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Janet Burden


The article is a personal reflection, originally given as a sermon, on lessons learned from the experience of being a straight member of Beit Klal Yisrael. Beit Klal Yisrael is a largely, though not exclusively, LGBTQ Jewish community in West London, founded by Rabbi Sheila Shulman. The author found there no need to be part of a couple or a family, and no need to explain or apologize for her non-Jewish background. Community members understood that ties of affection, of choice and of shared lived experience were as significant as those of blood or socially recognized relationships.

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“Coaching” Queer

Hospitality and the Categorical Imperative of LGBTQ Asylum Seeking in Lebanon and Turkey

Aydan Greatrick

This article argues that Northern responses to, and recognition of, LGBTQ refugees bind queer organizations in Lebanon and Turkey, which support such refugees, in a state of contradiction. This contradiction is defined both by the failure of Northern LGBTQ rights discourses to account for Southern ways of being queer, but also by the categorical imperative of hospitality, which asks that the “right” refugee appears in line with the moral, political, raced, and gendered assumptions of Northern host states. In recognizing this imperative, this article observes how queer organizations in Lebanon and Turkey navigate this contradiction by simultaneously “coaching” their beneficiaries on how to appear “credible” in line with Northern assumptions about sexual difference, while working to accommodate the alterity of those they support.

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Love as Resistance

Exploring Conceptualizations of Decolonial Love in Settler States

Shantelle Moreno

In this article, I weave together connections between notions of decoloniality and love while considering implications for decolonial praxis by racialized people settled on Indigenous lands. Through a community-based research project exploring land and body sovereignty in settler contexts, I engaged with Indigenous and racialized girls, young women, 2-Spirit, and queer-identified young adults to create artwork and land-based expressions of resistance, resurgence, and wellbeing focusing on decolonial love. Building on literature from Indigenous, decolonizing, feminist, and post-colonial studies, I unpack the ways in which decolonial love is constructed and engaged in by young Indigenous and racialized people as they navigate experiences of racism, sexism, cultural assimilation, and other intersecting forms of marginalization inherent in colonial rule. I uphold these diverse perspectives as integral components in developing more nuanced and situated understandings of the power of decolonial love in the everyday lives of Indigenous and racialized young peoples and communities.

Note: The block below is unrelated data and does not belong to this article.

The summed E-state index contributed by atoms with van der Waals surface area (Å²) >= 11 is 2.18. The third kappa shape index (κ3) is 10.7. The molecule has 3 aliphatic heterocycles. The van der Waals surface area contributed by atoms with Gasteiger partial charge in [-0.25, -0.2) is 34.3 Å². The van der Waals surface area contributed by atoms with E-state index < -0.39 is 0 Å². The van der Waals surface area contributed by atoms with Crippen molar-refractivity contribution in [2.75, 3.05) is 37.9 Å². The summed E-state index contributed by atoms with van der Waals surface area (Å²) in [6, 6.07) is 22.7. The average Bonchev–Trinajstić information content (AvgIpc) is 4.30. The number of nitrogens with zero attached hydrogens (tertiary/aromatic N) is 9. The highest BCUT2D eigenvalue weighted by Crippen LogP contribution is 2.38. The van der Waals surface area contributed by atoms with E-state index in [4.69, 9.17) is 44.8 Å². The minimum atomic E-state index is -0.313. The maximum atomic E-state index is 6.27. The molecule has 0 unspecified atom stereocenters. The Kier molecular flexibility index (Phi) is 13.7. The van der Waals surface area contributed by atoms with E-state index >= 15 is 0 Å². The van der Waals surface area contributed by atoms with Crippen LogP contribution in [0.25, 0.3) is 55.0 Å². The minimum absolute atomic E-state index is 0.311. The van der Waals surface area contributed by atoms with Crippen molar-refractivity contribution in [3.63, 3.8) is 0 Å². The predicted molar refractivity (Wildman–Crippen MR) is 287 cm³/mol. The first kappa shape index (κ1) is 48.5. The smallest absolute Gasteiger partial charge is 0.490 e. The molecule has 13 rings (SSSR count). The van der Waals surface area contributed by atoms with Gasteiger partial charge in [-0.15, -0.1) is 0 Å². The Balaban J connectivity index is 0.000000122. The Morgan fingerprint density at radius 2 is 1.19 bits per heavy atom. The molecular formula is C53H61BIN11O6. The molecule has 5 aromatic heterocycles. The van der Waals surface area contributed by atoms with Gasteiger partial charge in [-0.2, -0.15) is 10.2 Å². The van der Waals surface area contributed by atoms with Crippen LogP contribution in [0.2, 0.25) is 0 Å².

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Rachel Adler

like Lionel Blue, Sheila Shulman and Elli Tikvah Sarah, LGBTQ people have begun to talk their way into the conversation of Jewish tradition. I call it a conversation because Jewish tradition is often compared to a vast conversation among many voices

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Comic, Tragic, and Burlesque Burkean Responses to Hate

Notes from Counterprotests of Antigay Pickets

Barrett-Fox Rebecca